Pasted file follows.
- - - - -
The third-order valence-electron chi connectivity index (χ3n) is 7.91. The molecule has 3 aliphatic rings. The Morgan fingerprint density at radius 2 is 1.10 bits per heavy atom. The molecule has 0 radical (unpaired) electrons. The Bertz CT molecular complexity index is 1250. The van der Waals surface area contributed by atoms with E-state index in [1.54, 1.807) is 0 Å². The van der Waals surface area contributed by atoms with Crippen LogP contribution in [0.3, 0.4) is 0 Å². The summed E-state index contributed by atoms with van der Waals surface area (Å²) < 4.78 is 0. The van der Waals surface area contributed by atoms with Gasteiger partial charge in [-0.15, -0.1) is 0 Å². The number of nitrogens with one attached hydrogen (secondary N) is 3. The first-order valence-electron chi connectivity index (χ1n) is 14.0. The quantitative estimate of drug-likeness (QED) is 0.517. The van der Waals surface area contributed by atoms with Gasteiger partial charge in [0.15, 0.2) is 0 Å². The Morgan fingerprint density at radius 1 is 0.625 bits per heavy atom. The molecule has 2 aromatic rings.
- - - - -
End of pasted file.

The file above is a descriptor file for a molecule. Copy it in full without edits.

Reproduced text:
The third-order valence-electron chi connectivity index (χ3n) is 7.91. The molecule has 3 aliphatic rings. The Morgan fingerprint density at radius 2 is 1.10 bits per heavy atom. The molecule has 0 radical (unpaired) electrons. The Bertz CT molecular complexity index is 1250. The van der Waals surface area contributed by atoms with E-state index in [1.54, 1.807) is 0 Å². The van der Waals surface area contributed by atoms with Crippen LogP contribution in [0.3, 0.4) is 0 Å². The summed E-state index contributed by atoms with van der Waals surface area (Å²) < 4.78 is 0. The van der Waals surface area contributed by atoms with Gasteiger partial charge in [-0.15, -0.1) is 0 Å². The number of nitrogens with one attached hydrogen (secondary N) is 3. The first-order valence-electron chi connectivity index (χ1n) is 14.0. The quantitative estimate of drug-likeness (QED) is 0.517. The van der Waals surface area contributed by atoms with Gasteiger partial charge in [0.15, 0.2) is 0 Å². The Morgan fingerprint density at radius 1 is 0.625 bits per heavy atom. The molecule has 2 aromatic rings.